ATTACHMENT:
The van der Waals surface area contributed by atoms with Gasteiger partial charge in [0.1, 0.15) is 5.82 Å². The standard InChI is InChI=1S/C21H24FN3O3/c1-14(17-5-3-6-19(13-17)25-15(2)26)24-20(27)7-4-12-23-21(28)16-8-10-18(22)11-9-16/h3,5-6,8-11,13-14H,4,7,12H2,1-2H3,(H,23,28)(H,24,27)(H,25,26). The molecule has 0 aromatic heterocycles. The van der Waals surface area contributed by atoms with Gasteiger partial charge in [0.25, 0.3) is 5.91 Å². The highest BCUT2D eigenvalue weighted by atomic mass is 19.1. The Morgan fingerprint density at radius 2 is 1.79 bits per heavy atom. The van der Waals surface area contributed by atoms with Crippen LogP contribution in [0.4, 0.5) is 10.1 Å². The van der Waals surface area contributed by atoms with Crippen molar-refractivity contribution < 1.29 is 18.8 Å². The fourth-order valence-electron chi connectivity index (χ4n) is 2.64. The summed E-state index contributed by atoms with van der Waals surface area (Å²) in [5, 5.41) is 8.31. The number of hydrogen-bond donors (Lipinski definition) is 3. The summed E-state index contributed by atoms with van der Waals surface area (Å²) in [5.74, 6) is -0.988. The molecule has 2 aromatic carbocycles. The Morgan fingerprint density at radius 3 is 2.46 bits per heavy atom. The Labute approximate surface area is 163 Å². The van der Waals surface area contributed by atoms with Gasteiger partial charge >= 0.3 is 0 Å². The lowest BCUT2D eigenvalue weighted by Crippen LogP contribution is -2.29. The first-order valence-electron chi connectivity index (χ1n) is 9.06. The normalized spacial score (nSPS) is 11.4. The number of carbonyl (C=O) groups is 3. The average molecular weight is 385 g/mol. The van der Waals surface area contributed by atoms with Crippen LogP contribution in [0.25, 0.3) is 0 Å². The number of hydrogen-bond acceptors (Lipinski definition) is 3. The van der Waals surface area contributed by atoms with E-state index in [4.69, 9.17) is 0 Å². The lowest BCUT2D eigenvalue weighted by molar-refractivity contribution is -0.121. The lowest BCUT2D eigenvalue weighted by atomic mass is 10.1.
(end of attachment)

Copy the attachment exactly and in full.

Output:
The van der Waals surface area contributed by atoms with Gasteiger partial charge in [0.1, 0.15) is 5.82 Å². The standard InChI is InChI=1S/C21H24FN3O3/c1-14(17-5-3-6-19(13-17)25-15(2)26)24-20(27)7-4-12-23-21(28)16-8-10-18(22)11-9-16/h3,5-6,8-11,13-14H,4,7,12H2,1-2H3,(H,23,28)(H,24,27)(H,25,26). The molecule has 0 aromatic heterocycles. The van der Waals surface area contributed by atoms with Gasteiger partial charge in [0.25, 0.3) is 5.91 Å². The highest BCUT2D eigenvalue weighted by atomic mass is 19.1. The Morgan fingerprint density at radius 2 is 1.79 bits per heavy atom. The van der Waals surface area contributed by atoms with Crippen LogP contribution in [0.4, 0.5) is 10.1 Å². The van der Waals surface area contributed by atoms with Crippen molar-refractivity contribution < 1.29 is 18.8 Å². The fourth-order valence-electron chi connectivity index (χ4n) is 2.64. The summed E-state index contributed by atoms with van der Waals surface area (Å²) in [5, 5.41) is 8.31. The number of hydrogen-bond donors (Lipinski definition) is 3. The summed E-state index contributed by atoms with van der Waals surface area (Å²) in [5.74, 6) is -0.988. The molecule has 2 aromatic carbocycles. The Morgan fingerprint density at radius 3 is 2.46 bits per heavy atom. The Labute approximate surface area is 163 Å². The van der Waals surface area contributed by atoms with Gasteiger partial charge >= 0.3 is 0 Å². The lowest BCUT2D eigenvalue weighted by Crippen LogP contribution is -2.29. The first-order valence-electron chi connectivity index (χ1n) is 9.06. The normalized spacial score (nSPS) is 11.4. The number of carbonyl (C=O) groups is 3. The average molecular weight is 385 g/mol. The van der Waals surface area contributed by atoms with Crippen LogP contribution in [0.25, 0.3) is 0 Å². The number of hydrogen-bond acceptors (Lipinski definition) is 3. The van der Waals surface area contributed by atoms with E-state index in [4.69, 9.17) is 0 Å². The lowest BCUT2D eigenvalue weighted by molar-refractivity contribution is -0.121. The lowest BCUT2D eigenvalue weighted by atomic mass is 10.1.